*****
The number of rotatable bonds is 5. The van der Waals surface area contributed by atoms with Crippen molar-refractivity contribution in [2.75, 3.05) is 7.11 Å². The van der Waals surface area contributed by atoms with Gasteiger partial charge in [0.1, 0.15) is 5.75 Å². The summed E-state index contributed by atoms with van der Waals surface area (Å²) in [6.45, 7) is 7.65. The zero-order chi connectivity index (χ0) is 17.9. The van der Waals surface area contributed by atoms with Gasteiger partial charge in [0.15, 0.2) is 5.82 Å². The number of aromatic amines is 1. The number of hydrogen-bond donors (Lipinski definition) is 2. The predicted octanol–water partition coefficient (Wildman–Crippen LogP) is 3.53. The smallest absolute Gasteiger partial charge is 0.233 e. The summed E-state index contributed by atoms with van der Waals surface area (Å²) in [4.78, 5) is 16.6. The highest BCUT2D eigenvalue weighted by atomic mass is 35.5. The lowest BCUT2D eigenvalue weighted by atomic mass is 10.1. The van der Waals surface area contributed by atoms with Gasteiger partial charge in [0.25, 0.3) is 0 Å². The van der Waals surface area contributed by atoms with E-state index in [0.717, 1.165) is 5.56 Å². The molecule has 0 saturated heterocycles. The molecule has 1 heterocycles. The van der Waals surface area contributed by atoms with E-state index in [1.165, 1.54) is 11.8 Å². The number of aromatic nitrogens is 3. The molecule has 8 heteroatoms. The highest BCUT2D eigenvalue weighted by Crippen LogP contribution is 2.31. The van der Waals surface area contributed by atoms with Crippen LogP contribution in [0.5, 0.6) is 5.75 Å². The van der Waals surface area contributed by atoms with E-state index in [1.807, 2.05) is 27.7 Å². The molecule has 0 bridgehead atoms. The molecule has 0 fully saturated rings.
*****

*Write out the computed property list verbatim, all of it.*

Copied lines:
The number of rotatable bonds is 5. The van der Waals surface area contributed by atoms with Crippen molar-refractivity contribution in [2.75, 3.05) is 7.11 Å². The van der Waals surface area contributed by atoms with Gasteiger partial charge in [0.1, 0.15) is 5.75 Å². The summed E-state index contributed by atoms with van der Waals surface area (Å²) in [6.45, 7) is 7.65. The zero-order chi connectivity index (χ0) is 17.9. The van der Waals surface area contributed by atoms with Gasteiger partial charge in [0.15, 0.2) is 5.82 Å². The number of aromatic amines is 1. The number of hydrogen-bond donors (Lipinski definition) is 2. The predicted octanol–water partition coefficient (Wildman–Crippen LogP) is 3.53. The smallest absolute Gasteiger partial charge is 0.233 e. The summed E-state index contributed by atoms with van der Waals surface area (Å²) in [4.78, 5) is 16.6. The highest BCUT2D eigenvalue weighted by atomic mass is 35.5. The lowest BCUT2D eigenvalue weighted by atomic mass is 10.1. The van der Waals surface area contributed by atoms with Gasteiger partial charge in [0.25, 0.3) is 0 Å². The van der Waals surface area contributed by atoms with E-state index in [0.717, 1.165) is 5.56 Å². The molecule has 0 saturated heterocycles. The molecule has 1 heterocycles. The van der Waals surface area contributed by atoms with E-state index in [1.165, 1.54) is 11.8 Å². The number of aromatic nitrogens is 3. The molecule has 8 heteroatoms. The highest BCUT2D eigenvalue weighted by Crippen LogP contribution is 2.31. The van der Waals surface area contributed by atoms with Crippen LogP contribution in [0.5, 0.6) is 5.75 Å². The van der Waals surface area contributed by atoms with E-state index in [1.807, 2.05) is 27.7 Å². The molecule has 0 bridgehead atoms. The molecule has 0 fully saturated rings.